The conventional technologies for global tracing and tracking of animals via satellite exclude still about 75% of birds and mammals, because most of the animals are small. Many ecologically and economically important species are even very small, e.g. bats, songbirds and migratory locusts. In Figure 2, the body mass over the number of the species is shown, as well as the limits of available tracking technologies for these animals. A general rule is that devices attached to animals shall not have more mass than about 3% of the body mass of the animal, so as not to affect the natural behavior of the animals by the additional weight (Ref. 1). 4)

So far all space fairing nations with their programs on Global Change, Changing Earth, Living Earth, Copernicus, etc., have only been successful in examining and explaining many physical, chemical or botanical phenomena of the Earth's environment and rightly extend and intensify these programs. However, the space based monitoring of small animals has not been included in national and international space programs.


Figure 2: The frequency distribution of bird body masses in relation to possible tracking technologies; the minimum bird sizes for each technology are represented according to the 5% body-mass rule (image credit: ICARUS consortium, Ref. 4)

We are now finally in a technological position to start closing this gap by ICARUS. The development of ‘Movebank' 5) 6), a global, freely available database for animal movements, which constitutes the data backbone for ICARUS, allows a global collection and analysis of movement data from animals. — Movebank is ideally supported by the UN-FAO (United Nations -Food and Agriculture Organization). A Memorandum of Understanding for sharing of global animal movement patterns for disease defense and environmental protection has been agreed. The Bonn Convention on Migratory Species (Convention on the Conservatory of Migratory Species of Wild Animals, CMS, of UNEP (United Nations Environmental Program), expressed strong interest in ICARUS.

The major challenge for the ICARUS Space Segment is the ability to listen to tiny transmitters on thousands of animals.

Due to its accessibility and possibility for constant human updates and interventions, the ISS (International Space Station) is an ideal development platform to rapidly prototype and advance the engineering of a new global transceiver system. On the ground, ICARUS will stimulate the advancement of miniaturized sensing and bio-logging technology, ultimately also enabling biomedical research to ‘go wild' in their approach to test lab animals in a natural setting.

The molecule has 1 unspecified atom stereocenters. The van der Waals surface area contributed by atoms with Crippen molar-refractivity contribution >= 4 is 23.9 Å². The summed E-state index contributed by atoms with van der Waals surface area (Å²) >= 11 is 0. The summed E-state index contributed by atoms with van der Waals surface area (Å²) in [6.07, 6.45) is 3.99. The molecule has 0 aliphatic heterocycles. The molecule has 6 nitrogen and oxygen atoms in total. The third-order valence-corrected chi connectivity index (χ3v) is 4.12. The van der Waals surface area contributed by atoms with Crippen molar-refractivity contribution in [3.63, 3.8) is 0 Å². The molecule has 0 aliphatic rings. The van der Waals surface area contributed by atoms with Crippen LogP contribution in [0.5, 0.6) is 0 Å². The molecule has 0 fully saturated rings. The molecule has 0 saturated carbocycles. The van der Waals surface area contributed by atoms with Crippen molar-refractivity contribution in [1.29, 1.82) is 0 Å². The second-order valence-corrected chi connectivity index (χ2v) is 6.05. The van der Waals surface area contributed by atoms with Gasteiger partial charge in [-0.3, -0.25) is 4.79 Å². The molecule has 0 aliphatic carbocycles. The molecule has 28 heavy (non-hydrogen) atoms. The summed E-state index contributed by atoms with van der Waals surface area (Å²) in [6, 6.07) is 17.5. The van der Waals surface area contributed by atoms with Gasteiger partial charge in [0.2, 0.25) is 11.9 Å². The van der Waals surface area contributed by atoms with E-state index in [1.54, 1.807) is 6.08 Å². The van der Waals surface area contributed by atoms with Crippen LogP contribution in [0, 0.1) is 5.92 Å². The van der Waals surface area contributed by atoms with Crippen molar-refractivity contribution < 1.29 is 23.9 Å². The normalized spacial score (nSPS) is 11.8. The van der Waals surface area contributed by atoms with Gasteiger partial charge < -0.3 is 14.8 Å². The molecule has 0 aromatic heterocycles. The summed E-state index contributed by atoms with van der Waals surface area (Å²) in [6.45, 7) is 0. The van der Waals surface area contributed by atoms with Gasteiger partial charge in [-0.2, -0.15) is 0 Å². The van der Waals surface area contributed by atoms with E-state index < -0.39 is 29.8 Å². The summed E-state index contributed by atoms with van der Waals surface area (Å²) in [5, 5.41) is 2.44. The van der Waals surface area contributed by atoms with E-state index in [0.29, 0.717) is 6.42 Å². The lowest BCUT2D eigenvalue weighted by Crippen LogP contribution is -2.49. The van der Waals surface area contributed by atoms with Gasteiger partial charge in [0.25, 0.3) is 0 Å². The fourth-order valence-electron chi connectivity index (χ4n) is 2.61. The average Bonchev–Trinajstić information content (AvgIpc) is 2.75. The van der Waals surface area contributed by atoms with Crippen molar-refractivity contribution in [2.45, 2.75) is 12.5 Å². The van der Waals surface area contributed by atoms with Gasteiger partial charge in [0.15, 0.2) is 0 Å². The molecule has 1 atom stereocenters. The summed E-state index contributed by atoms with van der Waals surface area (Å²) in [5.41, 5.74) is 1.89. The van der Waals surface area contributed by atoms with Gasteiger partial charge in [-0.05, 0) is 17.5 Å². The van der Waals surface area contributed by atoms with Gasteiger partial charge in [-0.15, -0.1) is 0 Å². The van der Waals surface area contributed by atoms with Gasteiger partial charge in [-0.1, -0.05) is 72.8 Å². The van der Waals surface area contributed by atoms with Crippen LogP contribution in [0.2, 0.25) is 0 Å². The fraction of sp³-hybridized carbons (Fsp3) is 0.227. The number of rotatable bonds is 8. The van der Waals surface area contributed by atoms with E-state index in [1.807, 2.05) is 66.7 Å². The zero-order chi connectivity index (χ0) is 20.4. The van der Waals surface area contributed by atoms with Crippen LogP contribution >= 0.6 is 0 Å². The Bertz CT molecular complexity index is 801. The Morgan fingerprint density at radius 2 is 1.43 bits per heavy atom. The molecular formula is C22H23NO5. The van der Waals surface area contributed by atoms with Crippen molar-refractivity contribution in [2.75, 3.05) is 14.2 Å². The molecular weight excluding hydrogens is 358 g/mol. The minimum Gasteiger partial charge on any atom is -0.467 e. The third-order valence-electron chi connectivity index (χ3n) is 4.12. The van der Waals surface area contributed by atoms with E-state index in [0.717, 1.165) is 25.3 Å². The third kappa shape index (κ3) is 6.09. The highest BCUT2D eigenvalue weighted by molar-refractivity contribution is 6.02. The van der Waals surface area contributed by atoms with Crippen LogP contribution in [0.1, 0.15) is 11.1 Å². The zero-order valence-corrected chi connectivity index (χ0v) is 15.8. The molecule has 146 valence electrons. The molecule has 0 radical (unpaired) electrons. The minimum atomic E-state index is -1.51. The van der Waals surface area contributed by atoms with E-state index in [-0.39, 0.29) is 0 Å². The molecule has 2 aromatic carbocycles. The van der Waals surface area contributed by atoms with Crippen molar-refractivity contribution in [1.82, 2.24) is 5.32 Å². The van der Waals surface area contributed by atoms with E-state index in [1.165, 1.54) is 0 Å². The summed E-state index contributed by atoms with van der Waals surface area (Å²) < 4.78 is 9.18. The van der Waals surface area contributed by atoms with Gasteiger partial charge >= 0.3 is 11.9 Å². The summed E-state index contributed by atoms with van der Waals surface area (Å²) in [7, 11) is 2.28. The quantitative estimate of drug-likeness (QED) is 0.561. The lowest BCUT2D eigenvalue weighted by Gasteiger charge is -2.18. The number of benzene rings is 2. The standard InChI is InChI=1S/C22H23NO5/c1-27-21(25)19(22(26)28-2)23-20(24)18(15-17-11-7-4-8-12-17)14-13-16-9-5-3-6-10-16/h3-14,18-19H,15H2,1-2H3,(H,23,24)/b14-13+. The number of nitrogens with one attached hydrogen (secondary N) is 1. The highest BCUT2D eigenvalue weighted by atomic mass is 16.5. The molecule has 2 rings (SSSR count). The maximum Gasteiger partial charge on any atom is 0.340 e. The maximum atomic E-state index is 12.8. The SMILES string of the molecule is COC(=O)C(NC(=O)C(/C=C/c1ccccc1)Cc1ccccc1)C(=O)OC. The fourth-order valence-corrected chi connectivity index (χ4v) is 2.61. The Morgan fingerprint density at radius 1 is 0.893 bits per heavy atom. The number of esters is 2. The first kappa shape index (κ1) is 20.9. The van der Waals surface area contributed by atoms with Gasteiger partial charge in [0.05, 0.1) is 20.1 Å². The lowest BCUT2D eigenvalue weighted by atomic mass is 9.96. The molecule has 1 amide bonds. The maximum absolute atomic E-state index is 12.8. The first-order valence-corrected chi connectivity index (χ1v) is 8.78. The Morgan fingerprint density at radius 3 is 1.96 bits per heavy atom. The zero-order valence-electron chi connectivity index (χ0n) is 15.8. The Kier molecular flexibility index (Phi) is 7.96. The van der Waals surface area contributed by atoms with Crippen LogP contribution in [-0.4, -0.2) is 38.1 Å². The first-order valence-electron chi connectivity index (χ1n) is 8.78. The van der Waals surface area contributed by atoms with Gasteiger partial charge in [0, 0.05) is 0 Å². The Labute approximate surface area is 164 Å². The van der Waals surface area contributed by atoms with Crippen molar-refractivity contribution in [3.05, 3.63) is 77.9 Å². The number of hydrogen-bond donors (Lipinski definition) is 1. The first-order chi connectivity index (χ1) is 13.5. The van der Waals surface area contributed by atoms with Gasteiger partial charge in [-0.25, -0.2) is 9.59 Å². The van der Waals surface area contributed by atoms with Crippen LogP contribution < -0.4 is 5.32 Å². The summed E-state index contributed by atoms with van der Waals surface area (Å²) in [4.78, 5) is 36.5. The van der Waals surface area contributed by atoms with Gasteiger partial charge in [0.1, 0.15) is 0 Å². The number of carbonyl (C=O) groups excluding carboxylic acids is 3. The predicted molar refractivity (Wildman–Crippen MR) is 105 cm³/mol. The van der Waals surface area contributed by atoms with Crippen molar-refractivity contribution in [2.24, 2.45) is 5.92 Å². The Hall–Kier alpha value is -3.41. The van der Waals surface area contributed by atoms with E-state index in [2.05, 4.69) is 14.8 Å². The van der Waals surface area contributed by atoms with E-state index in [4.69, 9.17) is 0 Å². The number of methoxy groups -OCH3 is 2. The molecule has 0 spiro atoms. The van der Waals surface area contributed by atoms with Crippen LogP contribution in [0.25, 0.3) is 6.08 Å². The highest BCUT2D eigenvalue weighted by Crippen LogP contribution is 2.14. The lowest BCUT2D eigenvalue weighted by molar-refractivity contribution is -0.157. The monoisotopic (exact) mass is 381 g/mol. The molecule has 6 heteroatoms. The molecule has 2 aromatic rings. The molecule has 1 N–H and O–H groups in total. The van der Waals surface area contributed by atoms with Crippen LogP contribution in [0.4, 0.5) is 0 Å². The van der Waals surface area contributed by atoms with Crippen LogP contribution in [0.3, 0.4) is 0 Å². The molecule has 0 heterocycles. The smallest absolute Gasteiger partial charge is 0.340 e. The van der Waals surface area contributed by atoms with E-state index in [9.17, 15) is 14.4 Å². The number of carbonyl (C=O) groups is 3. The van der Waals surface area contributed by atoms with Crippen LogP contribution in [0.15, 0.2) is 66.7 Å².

The ICARUS System:

To achieve the ICARUS goals, the following prerequisites have to be fulfilled: Global tag coverage to record long distance migration patterns; Simultaneous communication with a multitude of animal tags; Extremely low tag mass and size to allow tracking of small animals; Long, maintenance-free tag life in order to cover complete migration cycles; and logging of the internal (physiological) and the external (environmental) state of animals.

The overall ICARUS system is shown in Figure 3. ICARUS consists of spaceborne and ground-deployed elements. The spaceborne elements are used as a relay for the RF communication link between animal tags and the operation center and as the coordinator for the communication with the tags.

For the miniaturized tags attached to the animals, a two-way communication via RF link to the ICARUS payload in orbit is provided. The tag is to determin its position in regular intervals using GPS signals, to acquire data from internal accelerometer and magnetometer measurements, to provide the capability of logging the track and to determin the movements of the tagged animal with high accuracy. During contact with the ISS, the tag transmits the recorded data and can receive reconfiguration commands.


Figure 3: Schematic view of the overall ICARUS system (image credit: ICARUS consortium)